High yields tempt banks and new players to ramp up bridge lending, writes Al Barbarino
The commercial real estate bridge lending market has grown exponentially in the past year as lenders new and old seek higher yields amid less lucrative alternatives.
Bridge loans, which typically stretch up to three years or until permanent financing is obtained, accounted for just 11% of total loan closings in Q1 2014, but that figure had doubled by Q3, based on a representative sample of deals arranged by CBRE.
With five and 10-year US treasuries yielding around 2% and 1.5% respectively and money market funds yielding almost nothing, bridge loans have gained appeal.
“A 5-10% yield on a bridge loan, on a risk-adjusted basis, is pretty darn good,” says Brian Stoffers, head of CBRE Capital Markets. “A lot of borrowers are looking for intermediate solutions to rehabilitate a project then sell it for a profit.”
Before the financial crisis, big banks such as Wachovia, Lehman Brothers, Bear Stearns and Merrill Lynch provided tens-of-billions of dollars worth of bridge lending per year, but following the crisis they either vanished or were inundated with regulations, such as Dodd-Frank and Basel III. Existing lenders and new players have filled the gaps as real estate markets improve.
“We’ve seen the market grow up, consolidate and institutionalise,” says Kevin Miller, CEO of Thorofare Capital, which launched a $400m bridge lending debt fund in September. “It’s gone from a murky backwater to being more in the forefront.”
Goldman Sachs and Morgan Stanley have stepped up their bridge lending, while new market entrants include private equity firms, new funds, former CMBS shops and mortgage REITs. Cantor Fitzgerald is said to be raising about $400m to issue bridge loans.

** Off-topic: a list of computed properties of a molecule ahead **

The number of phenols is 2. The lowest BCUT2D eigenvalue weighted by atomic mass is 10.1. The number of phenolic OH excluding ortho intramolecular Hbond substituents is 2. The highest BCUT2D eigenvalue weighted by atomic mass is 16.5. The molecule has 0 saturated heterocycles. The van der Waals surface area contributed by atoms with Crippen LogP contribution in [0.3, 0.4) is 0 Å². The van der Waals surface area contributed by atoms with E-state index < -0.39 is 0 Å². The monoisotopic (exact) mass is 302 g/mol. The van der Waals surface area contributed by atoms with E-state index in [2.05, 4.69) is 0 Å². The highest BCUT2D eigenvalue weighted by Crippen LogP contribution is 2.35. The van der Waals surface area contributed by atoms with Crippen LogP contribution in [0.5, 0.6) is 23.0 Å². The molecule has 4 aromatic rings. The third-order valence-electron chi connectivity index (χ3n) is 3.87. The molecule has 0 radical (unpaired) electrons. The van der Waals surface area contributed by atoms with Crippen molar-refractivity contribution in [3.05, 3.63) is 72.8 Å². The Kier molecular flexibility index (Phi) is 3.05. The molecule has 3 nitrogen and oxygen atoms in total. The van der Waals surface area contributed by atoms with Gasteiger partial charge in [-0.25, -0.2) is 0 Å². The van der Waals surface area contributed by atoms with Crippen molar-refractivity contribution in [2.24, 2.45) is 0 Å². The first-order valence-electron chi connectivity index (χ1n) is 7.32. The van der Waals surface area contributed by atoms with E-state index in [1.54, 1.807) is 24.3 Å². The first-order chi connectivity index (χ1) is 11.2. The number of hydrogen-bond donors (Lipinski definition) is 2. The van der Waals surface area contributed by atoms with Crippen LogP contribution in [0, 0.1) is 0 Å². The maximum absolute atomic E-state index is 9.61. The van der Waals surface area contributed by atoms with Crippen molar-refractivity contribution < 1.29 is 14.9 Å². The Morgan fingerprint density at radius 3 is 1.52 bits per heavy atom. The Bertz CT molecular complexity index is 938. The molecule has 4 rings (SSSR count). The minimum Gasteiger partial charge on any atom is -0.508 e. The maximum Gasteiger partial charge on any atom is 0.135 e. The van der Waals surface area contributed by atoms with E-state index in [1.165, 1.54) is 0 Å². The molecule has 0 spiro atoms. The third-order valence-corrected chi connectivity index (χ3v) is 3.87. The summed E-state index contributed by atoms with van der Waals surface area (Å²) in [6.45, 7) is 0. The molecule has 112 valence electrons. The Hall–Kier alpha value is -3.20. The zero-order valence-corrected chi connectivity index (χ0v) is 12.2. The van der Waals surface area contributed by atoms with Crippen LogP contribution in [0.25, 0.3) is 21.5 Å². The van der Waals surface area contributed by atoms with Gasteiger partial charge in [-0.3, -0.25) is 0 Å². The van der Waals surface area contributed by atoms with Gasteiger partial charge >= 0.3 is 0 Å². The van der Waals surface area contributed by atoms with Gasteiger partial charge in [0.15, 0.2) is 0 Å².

Starwood Property Trust, Blackstone and Mesa West have become more aggressive, but the $5bn-6bn of balance-sheet bridge lending Blackstone and Starwood completed last year, or Mesa West’s $2.1bn, is far below the colossal pre-crisis output. “Comparatively, we are small potatoes,” says Mesa West co-founder Jeffrey Friedman. “What keeps me up at night is whether the banks will come back to being aggressive as they were.”
Private equity firms and investment managers are among the most active borrowers looking to reposition assets then cash out. “The institutional investor with a shorter business plan is the primary customer now,” says Friedman. “These [internal rate of return] driven guys are looking to buy something, lease it or fix it up, then sell it.”
While bridge loans are higher yielding and considered riskier than senior and even some mezzanine debt, lenders typically have faith in their borrowers. For example, Mesa West provided a $71.6m, 3.5-year, interest-only, floating-rate bridge loan on a 330,438 sq ft office portfolio in Boca Raton, Florida, as Friedman says it was confident that the sponsor would turn the assets around.
Hard and fast rules for a speedy resolution
Certain bridge financing, defined as “private money” or “hard money” loans, typically have a shorter turnaround time, smaller dollar size, and are sometimes made on riskier assets.
“Our borrowers don’t necessarily have the greatest credit scores,” says Brian Good, founder of Los Angeles-based private money specialist Eagle Group Finance. “We focus more on real estate than the tax documents.”
Eagle provides loans up to $25m, with up to three-year terms and 70% levels, at 8-12% rates. Whereas conventional banks might need 60 days to close (and charge half that), Good typically closes in two weeks.
“Hard money loans” have something of a bad reputation in the industry, but Good and others differentiate themselves from so-called “loan-to-own” lenders, who bank on the possibility of default, lending at LTV levels as high as 90% and charging north of 12%.